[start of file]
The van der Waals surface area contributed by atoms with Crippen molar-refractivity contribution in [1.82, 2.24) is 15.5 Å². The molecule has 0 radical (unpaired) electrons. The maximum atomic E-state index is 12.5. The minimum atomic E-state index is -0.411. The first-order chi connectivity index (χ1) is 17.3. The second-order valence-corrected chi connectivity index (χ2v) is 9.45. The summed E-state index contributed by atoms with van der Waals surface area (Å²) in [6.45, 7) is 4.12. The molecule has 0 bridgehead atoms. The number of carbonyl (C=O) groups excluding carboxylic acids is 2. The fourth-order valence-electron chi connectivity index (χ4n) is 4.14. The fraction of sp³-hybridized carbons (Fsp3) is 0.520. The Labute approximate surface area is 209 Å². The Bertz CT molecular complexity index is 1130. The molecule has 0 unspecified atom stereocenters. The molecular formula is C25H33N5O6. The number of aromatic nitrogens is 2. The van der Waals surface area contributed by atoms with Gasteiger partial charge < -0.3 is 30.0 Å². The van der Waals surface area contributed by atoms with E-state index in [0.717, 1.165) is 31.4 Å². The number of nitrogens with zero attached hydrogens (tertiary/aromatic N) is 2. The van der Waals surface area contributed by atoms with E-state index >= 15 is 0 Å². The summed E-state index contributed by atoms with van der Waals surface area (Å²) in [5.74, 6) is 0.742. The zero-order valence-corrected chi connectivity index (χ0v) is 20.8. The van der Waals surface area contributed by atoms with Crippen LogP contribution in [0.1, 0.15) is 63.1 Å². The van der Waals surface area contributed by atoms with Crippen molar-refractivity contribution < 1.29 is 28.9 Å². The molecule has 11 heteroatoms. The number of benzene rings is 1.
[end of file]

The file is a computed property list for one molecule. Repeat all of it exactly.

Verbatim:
The van der Waals surface area contributed by atoms with Crippen molar-refractivity contribution in [1.82, 2.24) is 15.5 Å². The molecule has 0 radical (unpaired) electrons. The maximum atomic E-state index is 12.5. The minimum atomic E-state index is -0.411. The first-order chi connectivity index (χ1) is 17.3. The second-order valence-corrected chi connectivity index (χ2v) is 9.45. The summed E-state index contributed by atoms with van der Waals surface area (Å²) in [6.45, 7) is 4.12. The molecule has 0 bridgehead atoms. The number of carbonyl (C=O) groups excluding carboxylic acids is 2. The fourth-order valence-electron chi connectivity index (χ4n) is 4.14. The fraction of sp³-hybridized carbons (Fsp3) is 0.520. The Labute approximate surface area is 209 Å². The Bertz CT molecular complexity index is 1130. The molecule has 0 unspecified atom stereocenters. The molecular formula is C25H33N5O6. The number of aromatic nitrogens is 2. The van der Waals surface area contributed by atoms with Gasteiger partial charge < -0.3 is 30.0 Å². The van der Waals surface area contributed by atoms with E-state index in [0.717, 1.165) is 31.4 Å². The number of nitrogens with zero attached hydrogens (tertiary/aromatic N) is 2. The van der Waals surface area contributed by atoms with E-state index >= 15 is 0 Å². The summed E-state index contributed by atoms with van der Waals surface area (Å²) in [5.74, 6) is 0.742. The zero-order valence-corrected chi connectivity index (χ0v) is 20.8. The van der Waals surface area contributed by atoms with Crippen LogP contribution in [0.1, 0.15) is 63.1 Å². The van der Waals surface area contributed by atoms with Crippen molar-refractivity contribution < 1.29 is 28.9 Å². The molecule has 11 heteroatoms. The number of benzene rings is 1.